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5 Tips To Writing An ENGAGING Short Story (Guest Post by Issabelle from TWN)



Today, we're having the first ever guest post on my blog! Please join me in welcoming the amazing Issabelle!


Issabelle is the one of the co-founders of Teen Writers' Nook and a young author who I can tell you is definitely going places! (Make sure you go check out, TWN after reading this post!) Today, she's teaching us about how to write an engaging short story. Issabelle is the author of Fairly Impish, which is a short story that was published in Owl Hollow Press’s Change the World: All-Teen Anthology, so she knows what she's talking about!


Without further ado, here it is!

 

Heeeelllllooooo writer/reader on the other side of the internet. Ah, yes, if Kayleigh hasn’t already given it away in the title of this wonderful post, then this is obviously not the blogger we have all come to know and love. (Me to myself: okay, girl, when did you get a more professional side? *scratches head*) *cough* Moving on. So, yeeeaaahhh, I’m Kayleigh’s self-proclaimed BFF, IIIISSSSAAAABBBBBEEEELLLLEEEE!!!!!!! Yes, my name has that many letters in it. XD Some of y’all may know me from Teen Writers’ Nook, a site where me and my sistas encourage teen writers. I’m a teen published author and today I’m going to be stealing Kayleigh’s fantabulous blog to give you lovely readers some awesome tips that will help you create the most incredible short story humanly possible!!! *cheers fill the blogosphere*


#1 Your Title Has Never Been More Crucial!

Your title and opening line are SO MUCH MORE important in a short story than a novel. Why? Because you don’t have a lot of time to grab your readers. You need to be able to hook them into the story as soon as possible and what better way to do that than with an AMAZING title? Take my short story “Fairly Impish” that was published in Owl Hollow Press’s Change the World: All-Teen Anthology. I had made sure to spend a little extra time making sure my title and opening line (which was: They called me many things.) were as awesome as possible and I really think that extra time paid off!!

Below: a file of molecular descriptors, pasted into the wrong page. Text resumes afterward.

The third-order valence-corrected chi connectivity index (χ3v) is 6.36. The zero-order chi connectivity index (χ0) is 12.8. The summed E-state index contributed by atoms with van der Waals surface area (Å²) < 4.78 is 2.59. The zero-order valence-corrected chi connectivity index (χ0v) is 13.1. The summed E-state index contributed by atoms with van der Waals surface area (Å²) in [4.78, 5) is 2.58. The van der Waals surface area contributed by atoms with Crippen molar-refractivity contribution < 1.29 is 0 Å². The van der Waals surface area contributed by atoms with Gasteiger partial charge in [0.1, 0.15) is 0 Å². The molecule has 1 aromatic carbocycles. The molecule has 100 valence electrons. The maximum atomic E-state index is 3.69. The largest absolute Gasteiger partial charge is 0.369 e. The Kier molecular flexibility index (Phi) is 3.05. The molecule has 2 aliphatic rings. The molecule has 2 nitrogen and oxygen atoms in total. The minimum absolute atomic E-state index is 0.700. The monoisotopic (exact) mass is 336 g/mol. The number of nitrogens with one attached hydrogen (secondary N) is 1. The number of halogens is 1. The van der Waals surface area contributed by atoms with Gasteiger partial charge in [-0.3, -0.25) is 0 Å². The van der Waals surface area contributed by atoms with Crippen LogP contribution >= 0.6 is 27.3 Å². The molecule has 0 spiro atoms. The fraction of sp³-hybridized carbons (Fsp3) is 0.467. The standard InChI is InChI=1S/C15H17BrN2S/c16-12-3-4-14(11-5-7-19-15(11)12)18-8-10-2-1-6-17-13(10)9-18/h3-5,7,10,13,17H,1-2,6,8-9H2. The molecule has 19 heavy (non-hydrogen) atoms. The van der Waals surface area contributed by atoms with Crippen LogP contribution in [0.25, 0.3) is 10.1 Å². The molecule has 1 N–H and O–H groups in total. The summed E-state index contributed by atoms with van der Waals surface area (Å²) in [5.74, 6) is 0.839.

#2 Keep the Cast As Small As Possible

As has been stated, you don’t have a lot of time in a short story, so don’t waste what you do have with small, unimportant characters! Keep your cast with only as many characters as needed to tell the story and if you do have a few minor ones, don’t spend too much time focusing on them. In “Fairly Impish,” though there were a few small characters who only had a brief moment, the story was mainly centered around Aria, the main character, and Saber.


#3 You MUST Start the Story Where Something Is Happening!

Again, the story is short and it is SOO important to grab the reader immediately. If you want a story readers will love and cling to for more, you cannot risk starting it where nothing exciting is happening. Unlike in a novel, stories must start either right at the inciting incident or only a few pages away from it. My published short story began about three or four pages before the inciting incident, but, even though the beginning didn’t have a lot going on, the very first paragraph was already starting to leave the readers with questions and draw them in for more.


#4 Avoid Any Extra Information that Is Not Important for the Story

You don’t have a lot of time for backstories and it’s even more crucial to avoid info dumping. For short stories it is okay if the readers don’t know the characters past histories or even future events. Short stories focus on what is happening in the characters life here and now.


#5 Give the Reader a Few Interesting Facts about the Main Character

I mean, what’s the best way to keep a reader engaged? You give them characters to root for! But there’s not a whole lot of room for character development in a story, right? I was watching a video once on tips for how to write an awesome short story and the gal doing the video had said to give the reader at least three interesting facts about the character near the beginning. In doing this, you create a character that is not dull in a short amount of time. I must admit, I don’t always follow this because oftentimes my characters will take shape without me having to give a few interesting facts, but there are times when I just feel like my leading character needs a bit more development, so I’ll toss in some random things which really help.


So, yep, there are my five tips to help you write a short story that is engaging and thrilling. Lemme know in the comments which tip was your favorite or one you hadn’t heard of before! (Oooh, let’s do something fun. In the comments give three interesting facts about yourself!!!) THANK YOU SOOOO MUCH to the FANTABULOUS Kayleigh for lending me her blog for today’s post and thank YOU, reader, for taking the time to read! I hope it was somewhat helpful!!! <333 For now, as always, Keep Writing!

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